Why were these preventive services originally included in the ACA?
One of the reasons this provision was included in the ACA was because research showed that cost-sharing, even in small amounts, reduces the likelihood that people use preventive services. Millions of people each year report delaying or forgoing needed health care due to costs.
The USPSTF is a group of independent experts that use a rigorous evidence-based process to review research, weighing both the benefits and risks of services. The group recommends services where there is sufficient evidence that the benefits of screening or other preventive care outweigh the risks associated with those interventions.
In the ACA, the preventive care coverage mandate was tied to recommendations by the USPSTF and other groups as a way of having a standard definition of what preventive care means, including changes over time as new evidence becomes available.
What is PrEP and how will the ruling affect access to it?
PrEP is a medication that is 99% effective at preventing HIV through sex and at least 74% effective at prevention through injection drug use. Because of its effectiveness, PrEP has been a cornerstone of the federal plan to address HIV in the U.S.
While some health plans could opt to drop PrEP coverage altogether, we are more likely to see plans requiring copays, coinsurance, or deductibles. For generic PrEP, out-of-pocket costs might be nominal (the cash price for the drug is about $30 per month); for a brand name drug, particularly the new long acting injectable formation, cost-sharing could be substantial. For example, some enrollees could face a 20% or 50% cost in coinsurance for a $2,000 per month drug. Enrollees may also face cost-sharing for some of the ancillary care that is necessary for PrEP users, such as certain labs and provider visits. Before the ruling, these had been covered without cost-sharing following a 2021 clarification from the federal government that the PrEP recommendation encompassed those ancillary services.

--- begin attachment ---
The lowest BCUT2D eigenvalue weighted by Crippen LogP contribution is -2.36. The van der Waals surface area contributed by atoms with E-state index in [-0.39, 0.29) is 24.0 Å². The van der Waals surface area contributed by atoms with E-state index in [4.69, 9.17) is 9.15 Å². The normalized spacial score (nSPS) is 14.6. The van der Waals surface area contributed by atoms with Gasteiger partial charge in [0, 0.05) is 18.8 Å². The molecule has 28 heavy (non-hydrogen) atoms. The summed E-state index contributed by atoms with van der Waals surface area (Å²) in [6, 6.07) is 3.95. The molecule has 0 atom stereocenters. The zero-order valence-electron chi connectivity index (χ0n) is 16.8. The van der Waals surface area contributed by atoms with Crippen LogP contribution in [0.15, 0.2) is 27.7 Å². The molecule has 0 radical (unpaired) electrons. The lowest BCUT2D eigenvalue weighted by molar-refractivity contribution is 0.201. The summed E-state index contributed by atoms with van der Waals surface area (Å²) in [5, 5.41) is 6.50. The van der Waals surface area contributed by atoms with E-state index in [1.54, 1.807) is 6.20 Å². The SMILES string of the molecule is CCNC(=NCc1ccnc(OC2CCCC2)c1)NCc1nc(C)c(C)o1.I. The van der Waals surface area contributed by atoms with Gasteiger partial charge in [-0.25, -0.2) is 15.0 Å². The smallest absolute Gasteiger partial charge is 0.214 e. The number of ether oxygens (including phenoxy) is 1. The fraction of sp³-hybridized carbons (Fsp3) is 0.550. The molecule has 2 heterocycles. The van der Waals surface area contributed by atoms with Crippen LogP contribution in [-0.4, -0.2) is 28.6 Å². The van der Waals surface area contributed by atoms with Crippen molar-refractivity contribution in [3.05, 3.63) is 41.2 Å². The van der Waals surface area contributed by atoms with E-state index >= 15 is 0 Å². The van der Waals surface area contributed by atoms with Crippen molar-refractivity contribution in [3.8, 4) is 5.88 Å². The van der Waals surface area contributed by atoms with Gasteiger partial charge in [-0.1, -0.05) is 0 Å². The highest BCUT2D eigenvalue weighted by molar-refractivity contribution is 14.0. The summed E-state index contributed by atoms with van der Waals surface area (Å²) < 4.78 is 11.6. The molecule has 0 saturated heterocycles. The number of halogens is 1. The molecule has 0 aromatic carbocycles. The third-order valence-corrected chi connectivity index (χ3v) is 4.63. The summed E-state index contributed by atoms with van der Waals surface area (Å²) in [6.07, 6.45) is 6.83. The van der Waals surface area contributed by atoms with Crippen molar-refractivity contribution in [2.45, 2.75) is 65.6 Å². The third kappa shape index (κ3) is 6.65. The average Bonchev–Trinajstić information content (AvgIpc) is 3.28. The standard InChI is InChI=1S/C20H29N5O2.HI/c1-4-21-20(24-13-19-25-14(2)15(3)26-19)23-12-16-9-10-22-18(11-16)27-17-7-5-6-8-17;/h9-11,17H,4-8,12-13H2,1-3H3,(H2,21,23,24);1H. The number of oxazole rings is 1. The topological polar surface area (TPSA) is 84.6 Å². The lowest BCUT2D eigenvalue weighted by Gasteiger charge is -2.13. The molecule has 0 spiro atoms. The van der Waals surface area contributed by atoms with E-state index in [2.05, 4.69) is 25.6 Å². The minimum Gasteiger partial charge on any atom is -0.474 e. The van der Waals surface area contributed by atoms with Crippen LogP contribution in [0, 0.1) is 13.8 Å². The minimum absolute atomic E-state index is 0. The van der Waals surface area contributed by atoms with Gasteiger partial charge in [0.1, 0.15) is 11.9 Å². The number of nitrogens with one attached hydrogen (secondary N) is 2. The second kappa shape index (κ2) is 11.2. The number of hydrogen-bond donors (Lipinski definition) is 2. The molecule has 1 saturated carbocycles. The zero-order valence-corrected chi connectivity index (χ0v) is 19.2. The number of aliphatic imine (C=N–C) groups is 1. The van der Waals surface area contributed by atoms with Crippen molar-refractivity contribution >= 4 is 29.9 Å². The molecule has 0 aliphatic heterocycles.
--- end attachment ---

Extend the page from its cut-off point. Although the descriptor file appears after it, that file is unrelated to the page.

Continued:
Can states preserve coverage for these benefits?
There’s a long history of states regulating private insurance and mandating coverage of certain services, including some of these preventive services before the Affordable Care Act took effect. But there are real limits to what states can do—for example, they cannot regulate self-insured employer plans, which cover most people with private insurance, including 64% of people with employer-based coverage.. So while states can, and are moving, to fill in some of the gaps that this ruling leaves, big gaps would likely remain.
Are these rulings final or will there be more legal action ahead?
The Biden administration is appealing this ruling and will seek a stay of this remedy from the Fifth Circuit Court of Appeals. The Fifth Circuit may or may not issue that stay or do so in an expedient way, and the rulings could be appealed to the Supreme Court, specifically to what is known as the “shadow docket,” which means that the Supreme Court would review the issue of the stay, not the merits of the case as a whole. However, the merits of the case itself could eventually be reviewed by the Supreme Court.
What broader implications does this ruling have for the ACA?
This is not the potentially fatal blow to the ACA like previous court cases, but it would limit a very popular benefit that millions of people use. For people who use preventive services, a key to access is what people have to pay out of their own pockets. Regardless of your plan, these ACA-required preventive services were covered without cost-sharing, meaning that the individual didn’t pay for the services. But if these rulings hold, individuals may have to pay something for the affected services as insurers review what is covered and by how much. This is the first time a court has ruled that the ACA preventive services coverage requirement other than the contraceptive coverage requirement violates employers’ religious rights. This has the potential to open the door to employers objecting to other services, such as vaccines.